Tag Archives: Pseudogene

Forgotten but not gone

Life is said to have originated in the RNA world.  We all know about the big 3 important RNAs for the cell, mRNA, ribosomal RNA and transfer RNA.  But just like the water, sewer, power and subway systems under Manhattan, there is another world down there in the cell which doesn’t much get talked about.  These are RNAs, whose primary (and possibly only) function is to interact with other RNAs.

Start with microRNAs (of which we have at least 1,500 as of 12/12).  Their function is to bind to messenger RNA (mRNA) and inhibit translation of the mRNA into protein.  The effects aren’t huge, but they are a more subtle control of protein expression, than the degree of transcription of the gene.

Then there are ceRNAs (competitive endogenous RNAs) which have a large number of binding sites for microRNAs — humans have a variety of them all with horrible acronyms — HULC, PTCSC3 etc. etc. They act as sponges for microRNAs keeping them bound and quiet.

Then there are circular RNAs.  They’d been missed until recently, because typical RNA sequencing methods isolate only RNAs with characteristic tails, and a circular RNA doesn’t have any.  One such is called CiRS7/CDR1) which contain 70 binding sites for one particular microRNA (miR-7).  They are unlike to be trivial.  They are derived from 15% of actively transcribed genes.  They ‘can be’ 10 times as numerous as linear RNAs (like mRNA and everything else) — probably because they are hard to degrade < Science vol. 340 pp. 440 – 441 ’17 >. So some of them are certainly RNA sponges — but all of them?

The latest, and most interesting class are the nonCoding RNAs found in viruses. Some of them function to attack cellular microRNAs and help the virus survive. Herpesvirus saimiri a gamma-herpes virus establishes latency in the T lymphocytes of New World primates, by expressing 7 small nuclear uracil-rich nonCoding RNAs (called HSURs).  They associate with some microRNAs, and rather than blocking their function act as chaperones < Nature vol. 550 pp. 275 – 279 ’17 >.  They HSURs also bind to some mRNAs inhibiting their function — they do this by helping miR-16 bind to their targets — so they are chaperones.  So viral Sm-class RNAs may function as microRNA adaptors.

Do you think for one minute, that the cell isn’t doing something like this.

I have a tendency to think of RNAs as always binding to other RNAs by classic Watson Crick base pairing — this is wrong as a look at any transfer RNA structure will show. https://en.wikipedia.org/wiki/Transfer_RNA.  Far more complicated structures may be involved, but we’ve barely started to look.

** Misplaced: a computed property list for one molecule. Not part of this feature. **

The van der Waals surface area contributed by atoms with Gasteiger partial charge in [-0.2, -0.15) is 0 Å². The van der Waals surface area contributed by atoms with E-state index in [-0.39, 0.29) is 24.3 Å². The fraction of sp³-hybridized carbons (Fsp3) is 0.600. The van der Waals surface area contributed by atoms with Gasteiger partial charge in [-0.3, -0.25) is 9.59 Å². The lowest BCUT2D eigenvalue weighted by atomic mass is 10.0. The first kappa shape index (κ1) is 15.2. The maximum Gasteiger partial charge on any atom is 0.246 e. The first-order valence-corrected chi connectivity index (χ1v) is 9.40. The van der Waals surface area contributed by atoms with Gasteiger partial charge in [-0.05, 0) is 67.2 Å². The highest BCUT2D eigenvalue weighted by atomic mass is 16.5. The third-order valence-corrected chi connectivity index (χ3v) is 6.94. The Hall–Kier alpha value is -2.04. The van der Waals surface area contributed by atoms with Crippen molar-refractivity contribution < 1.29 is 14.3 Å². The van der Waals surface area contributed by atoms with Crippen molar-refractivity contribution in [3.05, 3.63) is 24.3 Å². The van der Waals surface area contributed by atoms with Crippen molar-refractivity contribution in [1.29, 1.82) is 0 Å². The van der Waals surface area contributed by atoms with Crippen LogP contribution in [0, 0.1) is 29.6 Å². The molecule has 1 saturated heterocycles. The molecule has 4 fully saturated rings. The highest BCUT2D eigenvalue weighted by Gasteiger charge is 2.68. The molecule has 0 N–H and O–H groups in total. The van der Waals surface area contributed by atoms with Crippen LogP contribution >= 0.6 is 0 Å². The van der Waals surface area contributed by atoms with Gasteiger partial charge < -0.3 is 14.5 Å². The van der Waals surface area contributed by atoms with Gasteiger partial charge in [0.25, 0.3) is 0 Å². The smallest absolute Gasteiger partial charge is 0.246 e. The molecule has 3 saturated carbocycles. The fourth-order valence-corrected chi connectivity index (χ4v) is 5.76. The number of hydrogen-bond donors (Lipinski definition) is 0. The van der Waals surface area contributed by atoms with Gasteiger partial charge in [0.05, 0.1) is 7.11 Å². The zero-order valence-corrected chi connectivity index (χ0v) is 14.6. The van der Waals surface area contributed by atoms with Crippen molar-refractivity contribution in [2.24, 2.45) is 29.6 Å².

Then there are the pseudogenes, which may also have a function, which is to be transcribed and sop up microRNAs and other things — I’ve already written about this — https://luysii.wordpress.com/2010/07/14/junk-dna-that-isnt-and-why-chemistry-isnt-enough/.  Breast cancer cells think one (PTEN1) is important enough to stop it from being transcribed, even though it can’t be translated into protein.


Les fleurs du PTEN

Les fleurs du Mal is a volume of poetry by Baudelaire about the beauty of evil and depravity. I have the same esthetic appreciation for the horrible things a mutant of PTEN does. It’s awful, but incredibly elegant chemically.

Back in the day med students used to be told ‘know syphylis and you’ll know medicine’ because of its varied clinical manifestations. PTEN is like that for cellular and molecular biology.

PTEN (Phosphatase and TENsin homolog) is a gene mutated in many forms of cancer. So it was regarded as a tumor suppressor, keeping our cells on the straight and narrow. Naturally cancer cells ‘try’ (note the anthropomorphism) to neutralize it. PI3K is a universal tumor driver, integrating growth factor signaling with downstream circuitries of cell proliferation, metabolism and survival.

Inositol is a 6 membered ring (all carbons) with one OH group attached to each carbon, which are numbered 1 through 6. PI3K puts phosphate on the 3 position, PTEN takes it off. Since this is how PI3K signaling begins, cells lacking PTEN grow faster and migrate aberrantly (e.g. spread).